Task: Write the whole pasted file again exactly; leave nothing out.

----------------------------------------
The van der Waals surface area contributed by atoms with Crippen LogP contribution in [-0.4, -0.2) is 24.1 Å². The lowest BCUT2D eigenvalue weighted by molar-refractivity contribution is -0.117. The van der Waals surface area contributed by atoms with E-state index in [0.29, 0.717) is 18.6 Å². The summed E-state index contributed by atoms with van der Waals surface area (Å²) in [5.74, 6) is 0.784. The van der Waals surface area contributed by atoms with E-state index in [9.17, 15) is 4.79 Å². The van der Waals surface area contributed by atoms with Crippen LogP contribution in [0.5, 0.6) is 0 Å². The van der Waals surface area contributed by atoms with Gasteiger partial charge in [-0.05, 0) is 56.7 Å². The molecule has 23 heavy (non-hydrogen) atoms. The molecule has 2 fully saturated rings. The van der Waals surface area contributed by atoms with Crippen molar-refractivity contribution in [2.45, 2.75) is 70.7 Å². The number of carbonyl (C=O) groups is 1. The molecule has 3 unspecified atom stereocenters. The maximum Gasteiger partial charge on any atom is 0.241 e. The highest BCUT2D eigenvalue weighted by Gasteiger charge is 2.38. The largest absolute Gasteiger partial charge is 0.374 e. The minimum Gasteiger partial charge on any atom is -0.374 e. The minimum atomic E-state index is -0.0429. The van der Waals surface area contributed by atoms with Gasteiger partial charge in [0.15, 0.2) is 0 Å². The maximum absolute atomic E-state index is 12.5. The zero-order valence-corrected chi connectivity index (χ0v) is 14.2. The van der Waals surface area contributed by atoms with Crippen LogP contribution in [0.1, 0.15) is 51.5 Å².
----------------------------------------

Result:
The van der Waals surface area contributed by atoms with Crippen LogP contribution in [-0.4, -0.2) is 24.1 Å². The lowest BCUT2D eigenvalue weighted by molar-refractivity contribution is -0.117. The van der Waals surface area contributed by atoms with E-state index in [0.29, 0.717) is 18.6 Å². The summed E-state index contributed by atoms with van der Waals surface area (Å²) in [5.74, 6) is 0.784. The van der Waals surface area contributed by atoms with E-state index in [9.17, 15) is 4.79 Å². The van der Waals surface area contributed by atoms with Crippen LogP contribution in [0.5, 0.6) is 0 Å². The van der Waals surface area contributed by atoms with Gasteiger partial charge in [-0.05, 0) is 56.7 Å². The molecule has 23 heavy (non-hydrogen) atoms. The molecule has 2 fully saturated rings. The van der Waals surface area contributed by atoms with Crippen molar-refractivity contribution in [2.45, 2.75) is 70.7 Å². The number of carbonyl (C=O) groups is 1. The molecule has 3 unspecified atom stereocenters. The maximum Gasteiger partial charge on any atom is 0.241 e. The highest BCUT2D eigenvalue weighted by Gasteiger charge is 2.38. The largest absolute Gasteiger partial charge is 0.374 e. The minimum Gasteiger partial charge on any atom is -0.374 e. The minimum atomic E-state index is -0.0429. The van der Waals surface area contributed by atoms with Gasteiger partial charge in [0.15, 0.2) is 0 Å². The maximum absolute atomic E-state index is 12.5. The zero-order valence-corrected chi connectivity index (χ0v) is 14.2. The van der Waals surface area contributed by atoms with Crippen LogP contribution in [0.1, 0.15) is 51.5 Å².